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New director of Las Vegas’ Shade Tree shelter follows ‘calling’

Vegas Voices is a weekly series highlighting notable Las Vegans.

Linda Perez took a risk when she moved to Las Vegas.

She found plenty of opportunities in the city’s nonprofit sector and decided to see what she could find.

When the executive director position opened up at The Shade Tree, she knew she had made the right decision.

“I feel that this is my calling, my purpose,” Perez says.

She brings extensive experience with nonprofit work, and an even more extensive capacity for compassion, to the role and hopes to increase awareness and resources for vulnerable women and children in Las Vegas.

Perez worked for Caesars Entertainment, opening casinos in the Midwest and making frequent business trips to Las Vegas.

In the past year, she began to fall in love with what she saw outside of the Strip and reached out to nonprofit community leaders.

“I love the work that they’re doing here. In some areas, I had done things that they haven’t done here yet and I felt like there was an opportunity for me to make a difference in the community,” says Perez, who was appointed executive director in June.

As a survivor of domestic violence, Perez says she knows firsthand the challenges facing women and children in unsafe situations. And she feels well-positioned to provide the resources they need to gain safety and independence.

“People don’t know what they don’t know,” she says. “And not having that resource, they feel hopeless when they’re in that situation. They’re drained. Any power they had as a woman is gone. We get to be that resource, to be that difference.”

She recently talked to us about The Shade Tree’s mission and what compels her to help others break the cycle of domestic violence.

Review-Journal: Is your passion for nonprofit work or specifically for women and children who are vulnerable?

Linda Perez: I’m a survivor of domestic violence, so yes, I’m very passionate about this cause. What I realize is, because I partner with so many organizations back at home, and that’s what I’m trying to do here, it’s about giving back to the community. Even though I’m passionate about what I do here, every community is hurting. Every nonprofit that is created, it’s because there is a need.

So I get involved wherever I can. They partner with me to gain awareness for them, then I get to partner with them for our cause. We get to do things together and change the community together. Not one organization can do it by themselves. I find that I’m a giver, I’m about helping others and empowering others, and I find that, in the nonprofit area, I’m allowed to do that.

As a survivor, when you needed resources in your community, did you find that they were available?

This is why I’m so passionate about this work and creating awareness about services that are out there, because I didn’t use services. Here’s the perception of people who are abused: They think it’s one type of person. It’s not. Domestic violence knows no discrimination; it doesn’t know race, religion or economic background. I already had my career. He was studying to be a doctor.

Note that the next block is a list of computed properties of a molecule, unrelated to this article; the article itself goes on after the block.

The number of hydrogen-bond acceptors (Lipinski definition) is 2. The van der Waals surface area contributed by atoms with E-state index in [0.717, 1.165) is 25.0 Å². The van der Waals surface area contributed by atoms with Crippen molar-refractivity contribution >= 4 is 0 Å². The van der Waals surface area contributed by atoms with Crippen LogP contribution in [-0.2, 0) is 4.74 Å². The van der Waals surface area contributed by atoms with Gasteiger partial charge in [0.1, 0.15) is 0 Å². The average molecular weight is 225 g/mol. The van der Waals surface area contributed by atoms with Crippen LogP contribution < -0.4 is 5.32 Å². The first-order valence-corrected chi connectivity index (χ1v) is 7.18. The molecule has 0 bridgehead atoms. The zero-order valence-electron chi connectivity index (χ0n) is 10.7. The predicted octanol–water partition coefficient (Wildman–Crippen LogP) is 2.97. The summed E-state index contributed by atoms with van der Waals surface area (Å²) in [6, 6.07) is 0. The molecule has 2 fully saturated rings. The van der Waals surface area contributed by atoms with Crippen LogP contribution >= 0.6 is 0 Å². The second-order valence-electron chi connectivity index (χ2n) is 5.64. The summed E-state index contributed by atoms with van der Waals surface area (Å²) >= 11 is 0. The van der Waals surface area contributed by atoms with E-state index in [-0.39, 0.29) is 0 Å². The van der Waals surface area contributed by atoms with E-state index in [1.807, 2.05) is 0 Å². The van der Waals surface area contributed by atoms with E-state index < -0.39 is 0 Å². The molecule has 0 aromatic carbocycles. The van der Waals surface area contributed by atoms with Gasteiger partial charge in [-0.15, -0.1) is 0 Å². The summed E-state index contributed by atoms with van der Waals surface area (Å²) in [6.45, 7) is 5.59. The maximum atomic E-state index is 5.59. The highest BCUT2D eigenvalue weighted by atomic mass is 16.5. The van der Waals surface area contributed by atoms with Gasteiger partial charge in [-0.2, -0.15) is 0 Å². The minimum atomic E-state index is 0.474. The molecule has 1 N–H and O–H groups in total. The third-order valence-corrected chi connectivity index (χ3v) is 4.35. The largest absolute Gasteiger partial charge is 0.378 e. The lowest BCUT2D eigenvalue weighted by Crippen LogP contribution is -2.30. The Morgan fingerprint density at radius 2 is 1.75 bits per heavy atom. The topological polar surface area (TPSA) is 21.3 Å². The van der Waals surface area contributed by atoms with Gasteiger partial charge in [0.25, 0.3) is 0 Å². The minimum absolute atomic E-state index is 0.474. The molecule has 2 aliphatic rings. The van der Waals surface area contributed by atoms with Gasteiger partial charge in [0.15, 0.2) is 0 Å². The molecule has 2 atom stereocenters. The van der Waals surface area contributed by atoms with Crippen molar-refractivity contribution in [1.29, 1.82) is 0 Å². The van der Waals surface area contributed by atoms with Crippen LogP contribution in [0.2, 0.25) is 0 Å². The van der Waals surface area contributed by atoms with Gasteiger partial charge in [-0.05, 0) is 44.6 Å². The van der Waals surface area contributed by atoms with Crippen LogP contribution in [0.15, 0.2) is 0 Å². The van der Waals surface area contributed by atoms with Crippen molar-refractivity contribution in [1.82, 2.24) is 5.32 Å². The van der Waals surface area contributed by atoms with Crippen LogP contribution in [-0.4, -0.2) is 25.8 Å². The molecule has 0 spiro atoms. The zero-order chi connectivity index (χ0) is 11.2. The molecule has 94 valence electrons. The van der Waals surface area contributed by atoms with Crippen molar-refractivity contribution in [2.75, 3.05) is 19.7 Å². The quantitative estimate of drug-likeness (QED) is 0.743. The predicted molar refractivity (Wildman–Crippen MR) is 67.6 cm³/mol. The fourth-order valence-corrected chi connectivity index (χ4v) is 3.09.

I was not sharing what I was going through, not even with my parents because … you love them. You think they’re going to change. It’s embarrassing. I wasn’t going to bring shame to myself or to him. So I never utilized services. I just dealt with my situation privately and that didn’t work.

I realize as I see my step-daughter and nieces growing up, if I was living that life privately, I wasn’t going to be able to stop the violence in my life or my family’s life, that wasn’t going to serve me. I was given these experiences so I could use my voice.

How were you involved in nonprofit work in Indiana?

I ran a domestic violence shelter as executive director in Indiana. Prior to that, my first step in nonprofit was volunteering at my 15,000-member church. I got involved and that turned into a job. I became director of guest services and utilized my experience in leadership. I started doing more in empowering women, working with young girls. A colleague of mine told me about the executive director position at the domestic violence shelter. This is why I say God works in mysterious ways. I’m a victim of domestic violence, my background is business and leadership, and that really did help me. I know this: It’s what I love.

What is your priority in this position?

Awareness is key. They have to know who you are and what your cause is. I find if you can get into the hearts of people that have a personal connection to what we do — and the statistics are 1 in 4 women, 1 in 7 men — when you think about your circle of family, friends, loved ones, that means either you or someone you know, someone you love has or will be affected by domestic violence. Why wouldn’t you want to be involved? That’s what we try to do is break the cycle.

If someone feels like your story applies to them or they may be in an unsafe situation, where can they start?

By giving us a phone call. Make that first step. People think if they call a shelter that means they’re ready to come in, and that’s not the case. Sometimes we get calls and we encourage people, even if they’re just requesting information and not ready to leave their situation, we can start a dialogue. They can still utilize our resources like connect with a case manager for workforce development. One day they’re ready and they get here and we start our program.

Contact Janna Karel at jkarel@reviewjournal.com or 702-477-3835. Follow @jannainprogress

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